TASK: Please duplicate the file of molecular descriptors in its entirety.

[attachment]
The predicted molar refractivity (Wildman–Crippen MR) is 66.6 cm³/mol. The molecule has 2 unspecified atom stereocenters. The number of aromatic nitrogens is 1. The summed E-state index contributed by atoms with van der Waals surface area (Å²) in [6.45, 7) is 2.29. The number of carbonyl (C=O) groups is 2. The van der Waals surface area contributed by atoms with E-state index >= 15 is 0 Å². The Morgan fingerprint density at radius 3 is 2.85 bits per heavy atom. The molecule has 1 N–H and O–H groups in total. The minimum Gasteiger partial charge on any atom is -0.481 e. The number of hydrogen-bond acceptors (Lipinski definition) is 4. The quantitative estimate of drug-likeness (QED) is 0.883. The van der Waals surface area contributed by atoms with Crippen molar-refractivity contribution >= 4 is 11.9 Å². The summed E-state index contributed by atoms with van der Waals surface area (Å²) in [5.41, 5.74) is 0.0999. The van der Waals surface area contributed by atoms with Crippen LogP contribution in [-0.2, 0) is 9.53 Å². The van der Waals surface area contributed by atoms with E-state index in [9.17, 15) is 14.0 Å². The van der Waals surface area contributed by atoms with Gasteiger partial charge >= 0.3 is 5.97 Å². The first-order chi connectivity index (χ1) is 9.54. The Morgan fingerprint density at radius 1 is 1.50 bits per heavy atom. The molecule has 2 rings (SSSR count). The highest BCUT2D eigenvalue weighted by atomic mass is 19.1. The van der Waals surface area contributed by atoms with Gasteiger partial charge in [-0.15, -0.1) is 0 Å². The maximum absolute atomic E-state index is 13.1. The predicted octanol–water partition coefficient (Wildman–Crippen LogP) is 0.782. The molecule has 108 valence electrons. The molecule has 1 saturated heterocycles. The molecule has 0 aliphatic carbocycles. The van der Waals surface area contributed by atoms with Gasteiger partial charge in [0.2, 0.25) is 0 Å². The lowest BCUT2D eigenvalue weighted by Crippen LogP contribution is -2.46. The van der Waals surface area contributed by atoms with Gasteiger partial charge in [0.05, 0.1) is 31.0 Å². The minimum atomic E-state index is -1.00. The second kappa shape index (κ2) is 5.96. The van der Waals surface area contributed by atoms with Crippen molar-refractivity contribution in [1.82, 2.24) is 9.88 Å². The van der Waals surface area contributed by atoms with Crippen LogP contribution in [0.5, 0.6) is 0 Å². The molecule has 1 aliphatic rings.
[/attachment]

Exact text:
The predicted molar refractivity (Wildman–Crippen MR) is 66.6 cm³/mol. The molecule has 2 unspecified atom stereocenters. The number of aromatic nitrogens is 1. The summed E-state index contributed by atoms with van der Waals surface area (Å²) in [6.45, 7) is 2.29. The number of carbonyl (C=O) groups is 2. The van der Waals surface area contributed by atoms with E-state index >= 15 is 0 Å². The Morgan fingerprint density at radius 3 is 2.85 bits per heavy atom. The molecule has 1 N–H and O–H groups in total. The minimum Gasteiger partial charge on any atom is -0.481 e. The number of hydrogen-bond acceptors (Lipinski definition) is 4. The quantitative estimate of drug-likeness (QED) is 0.883. The van der Waals surface area contributed by atoms with Crippen molar-refractivity contribution >= 4 is 11.9 Å². The summed E-state index contributed by atoms with van der Waals surface area (Å²) in [5.41, 5.74) is 0.0999. The van der Waals surface area contributed by atoms with Crippen LogP contribution in [-0.2, 0) is 9.53 Å². The van der Waals surface area contributed by atoms with E-state index in [9.17, 15) is 14.0 Å². The van der Waals surface area contributed by atoms with Gasteiger partial charge >= 0.3 is 5.97 Å². The first-order chi connectivity index (χ1) is 9.54. The Morgan fingerprint density at radius 1 is 1.50 bits per heavy atom. The molecule has 2 rings (SSSR count). The highest BCUT2D eigenvalue weighted by atomic mass is 19.1. The van der Waals surface area contributed by atoms with Gasteiger partial charge in [-0.15, -0.1) is 0 Å². The maximum absolute atomic E-state index is 13.1. The predicted octanol–water partition coefficient (Wildman–Crippen LogP) is 0.782. The molecule has 108 valence electrons. The molecule has 1 saturated heterocycles. The molecule has 0 aliphatic carbocycles. The van der Waals surface area contributed by atoms with Gasteiger partial charge in [0.2, 0.25) is 0 Å². The lowest BCUT2D eigenvalue weighted by Crippen LogP contribution is -2.46. The van der Waals surface area contributed by atoms with Gasteiger partial charge in [0.05, 0.1) is 31.0 Å². The minimum atomic E-state index is -1.00. The second kappa shape index (κ2) is 5.96. The van der Waals surface area contributed by atoms with Crippen molar-refractivity contribution in [1.82, 2.24) is 9.88 Å². The van der Waals surface area contributed by atoms with Crippen LogP contribution in [0.5, 0.6) is 0 Å². The molecule has 1 aliphatic rings.